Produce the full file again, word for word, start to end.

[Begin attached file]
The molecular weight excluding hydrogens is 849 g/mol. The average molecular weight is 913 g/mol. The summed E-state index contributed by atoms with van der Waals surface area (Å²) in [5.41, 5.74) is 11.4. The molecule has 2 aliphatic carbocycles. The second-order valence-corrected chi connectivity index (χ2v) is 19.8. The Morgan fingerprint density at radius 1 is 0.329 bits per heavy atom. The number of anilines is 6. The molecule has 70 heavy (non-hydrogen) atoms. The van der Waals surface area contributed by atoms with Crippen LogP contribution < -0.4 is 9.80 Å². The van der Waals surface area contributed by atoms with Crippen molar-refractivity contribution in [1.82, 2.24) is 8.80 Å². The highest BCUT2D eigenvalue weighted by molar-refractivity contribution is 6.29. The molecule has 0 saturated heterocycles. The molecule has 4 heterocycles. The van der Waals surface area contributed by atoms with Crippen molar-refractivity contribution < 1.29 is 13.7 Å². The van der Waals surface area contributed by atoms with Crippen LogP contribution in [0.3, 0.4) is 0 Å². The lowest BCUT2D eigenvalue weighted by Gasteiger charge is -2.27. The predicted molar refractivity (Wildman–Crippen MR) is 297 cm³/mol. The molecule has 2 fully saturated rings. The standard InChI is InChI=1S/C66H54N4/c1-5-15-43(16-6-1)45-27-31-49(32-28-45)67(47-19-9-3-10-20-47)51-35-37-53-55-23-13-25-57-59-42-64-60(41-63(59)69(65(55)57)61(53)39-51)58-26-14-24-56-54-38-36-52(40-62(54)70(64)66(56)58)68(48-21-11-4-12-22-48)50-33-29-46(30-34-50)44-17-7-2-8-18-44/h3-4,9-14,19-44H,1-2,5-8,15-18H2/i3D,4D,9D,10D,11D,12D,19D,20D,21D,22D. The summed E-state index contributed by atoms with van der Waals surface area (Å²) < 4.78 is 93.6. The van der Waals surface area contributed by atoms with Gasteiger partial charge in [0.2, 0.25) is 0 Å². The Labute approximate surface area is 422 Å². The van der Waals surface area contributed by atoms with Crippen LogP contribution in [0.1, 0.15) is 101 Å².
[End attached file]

The molecular weight excluding hydrogens is 849 g/mol. The average molecular weight is 913 g/mol. The summed E-state index contributed by atoms with van der Waals surface area (Å²) in [5.41, 5.74) is 11.4. The molecule has 2 aliphatic carbocycles. The second-order valence-corrected chi connectivity index (χ2v) is 19.8. The Morgan fingerprint density at radius 1 is 0.329 bits per heavy atom. The number of anilines is 6. The molecule has 70 heavy (non-hydrogen) atoms. The van der Waals surface area contributed by atoms with Crippen LogP contribution < -0.4 is 9.80 Å². The van der Waals surface area contributed by atoms with Crippen molar-refractivity contribution in [1.82, 2.24) is 8.80 Å². The highest BCUT2D eigenvalue weighted by molar-refractivity contribution is 6.29. The molecule has 0 saturated heterocycles. The molecule has 4 heterocycles. The van der Waals surface area contributed by atoms with Crippen molar-refractivity contribution < 1.29 is 13.7 Å². The van der Waals surface area contributed by atoms with Crippen LogP contribution in [0.3, 0.4) is 0 Å². The lowest BCUT2D eigenvalue weighted by Gasteiger charge is -2.27. The predicted molar refractivity (Wildman–Crippen MR) is 297 cm³/mol. The molecule has 2 fully saturated rings. The standard InChI is InChI=1S/C66H54N4/c1-5-15-43(16-6-1)45-27-31-49(32-28-45)67(47-19-9-3-10-20-47)51-35-37-53-55-23-13-25-57-59-42-64-60(41-63(59)69(65(55)57)61(53)39-51)58-26-14-24-56-54-38-36-52(40-62(54)70(64)66(56)58)68(48-21-11-4-12-22-48)50-33-29-46(30-34-50)44-17-7-2-8-18-44/h3-4,9-14,19-44H,1-2,5-8,15-18H2/i3D,4D,9D,10D,11D,12D,19D,20D,21D,22D. The summed E-state index contributed by atoms with van der Waals surface area (Å²) < 4.78 is 93.6. The van der Waals surface area contributed by atoms with Gasteiger partial charge in [0.2, 0.25) is 0 Å². The Labute approximate surface area is 422 Å². The van der Waals surface area contributed by atoms with Crippen LogP contribution in [0.1, 0.15) is 101 Å².